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  • Stevo
    the other source of that spontaneity over complexity thing was this -bill evans liner notes for kind of blue =- i coupled that with Irmin Schmidt s take on the
    Message 1 of 1 , Sep 4 2:02 PM
      the other source of that spontaneity over complexity thing was this
      -bill evans liner notes for kind of blue =- i coupled that with Irmin
      Schmidt's take on the spontaneous aspect of group improvisation
      and hanging back -becoming more reactive than active -with the thing
      by Eddie Prevost

      "There is a Japanese visual art in which the artist is forced to be
      spontaneous. He must paint on a thin stretched parchment with a
      special brush and black water paint in such a way that an unnatural
      or interrupted stroke will destroy the line or break through the
      parchment. Erasures or changes are impossible. These artists must
      practice a particular discipline, that of allowing the idea to
      express itself in communication with their hands in such a direct way
      that deliberation cannot interfere.
      The resulting pictures lack the complex composition and textures of
      ordinary painting, but it is said that those who see well find
      something captured that escapes explanation.

      This conviction that direct deed is the most meaningful reflections,
      I believe, has prompted the evolution of the extremely severe and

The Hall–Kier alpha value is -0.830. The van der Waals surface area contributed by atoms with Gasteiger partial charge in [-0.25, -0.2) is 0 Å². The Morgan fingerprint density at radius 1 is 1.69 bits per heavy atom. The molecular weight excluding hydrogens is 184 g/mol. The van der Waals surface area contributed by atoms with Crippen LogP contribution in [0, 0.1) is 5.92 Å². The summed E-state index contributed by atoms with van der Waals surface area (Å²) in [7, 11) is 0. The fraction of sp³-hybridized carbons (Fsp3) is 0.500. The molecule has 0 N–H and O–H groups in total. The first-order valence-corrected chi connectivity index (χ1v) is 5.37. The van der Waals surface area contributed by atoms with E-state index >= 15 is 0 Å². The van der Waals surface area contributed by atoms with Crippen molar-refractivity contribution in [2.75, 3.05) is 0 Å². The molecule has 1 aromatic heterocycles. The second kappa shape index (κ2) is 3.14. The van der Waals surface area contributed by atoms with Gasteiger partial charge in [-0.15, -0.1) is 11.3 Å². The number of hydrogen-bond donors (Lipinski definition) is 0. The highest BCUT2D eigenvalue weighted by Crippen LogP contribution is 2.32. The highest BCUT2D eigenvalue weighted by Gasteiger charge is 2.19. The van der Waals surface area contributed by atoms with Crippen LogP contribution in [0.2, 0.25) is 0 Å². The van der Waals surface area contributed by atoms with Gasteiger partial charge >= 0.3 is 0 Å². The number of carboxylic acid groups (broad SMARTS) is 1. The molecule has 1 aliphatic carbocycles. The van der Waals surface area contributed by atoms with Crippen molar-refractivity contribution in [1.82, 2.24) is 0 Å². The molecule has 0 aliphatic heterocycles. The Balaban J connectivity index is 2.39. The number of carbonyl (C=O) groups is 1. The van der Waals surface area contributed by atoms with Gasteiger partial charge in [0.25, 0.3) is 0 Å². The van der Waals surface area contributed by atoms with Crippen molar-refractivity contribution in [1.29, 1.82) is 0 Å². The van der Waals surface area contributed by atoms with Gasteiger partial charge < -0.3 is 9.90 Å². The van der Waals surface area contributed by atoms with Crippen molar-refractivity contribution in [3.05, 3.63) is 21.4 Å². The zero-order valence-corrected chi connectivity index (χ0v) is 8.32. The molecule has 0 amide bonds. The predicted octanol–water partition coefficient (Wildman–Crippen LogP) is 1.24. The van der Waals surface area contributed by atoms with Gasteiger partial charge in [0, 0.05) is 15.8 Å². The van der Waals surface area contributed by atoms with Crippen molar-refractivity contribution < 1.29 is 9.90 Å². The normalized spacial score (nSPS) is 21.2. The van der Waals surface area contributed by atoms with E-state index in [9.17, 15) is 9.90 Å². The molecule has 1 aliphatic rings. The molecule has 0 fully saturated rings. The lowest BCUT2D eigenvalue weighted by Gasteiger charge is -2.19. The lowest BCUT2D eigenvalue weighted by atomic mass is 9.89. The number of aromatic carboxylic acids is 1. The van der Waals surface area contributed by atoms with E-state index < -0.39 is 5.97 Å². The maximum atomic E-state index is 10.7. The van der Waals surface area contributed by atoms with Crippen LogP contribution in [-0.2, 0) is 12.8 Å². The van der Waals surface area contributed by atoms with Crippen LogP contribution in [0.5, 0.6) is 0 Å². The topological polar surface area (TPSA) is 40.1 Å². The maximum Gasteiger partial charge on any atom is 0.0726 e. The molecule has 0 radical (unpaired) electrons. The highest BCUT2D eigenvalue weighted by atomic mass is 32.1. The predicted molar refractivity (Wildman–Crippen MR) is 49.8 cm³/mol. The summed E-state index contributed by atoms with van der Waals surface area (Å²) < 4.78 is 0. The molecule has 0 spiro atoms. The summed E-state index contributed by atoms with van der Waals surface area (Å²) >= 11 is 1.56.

unique disciplines of the jazz or improvising musician.

      Group improvisation is a further challenge. Aside from the weighty
      technical problem of collective coherent thinking, there is the very
      human, even social need for sympathy from all members to bend for the
      common result. This most difficult problem, I think, is beautifully
      met and solved on this recording.

      As the painter needs his framework of parchment, the improvising
      musical group needs its framework in time,. Miles Davis presents here
      frameworks which are exquisite in their simplicity and yet contain
      all that is necessary to stimulate performance with sure reference to
      the primary conception.

      Miles conceived these settings only hours before the recording dates
      and arrived with sketches which indicated to the group what was to be
      played. Therefore, you will hear something close to pure spontaneity
      in these performances. The group had never played these pieces prior
      to the recordings and I think without exception the first complete
      performance of each was a "take."

      --- Bill Evans
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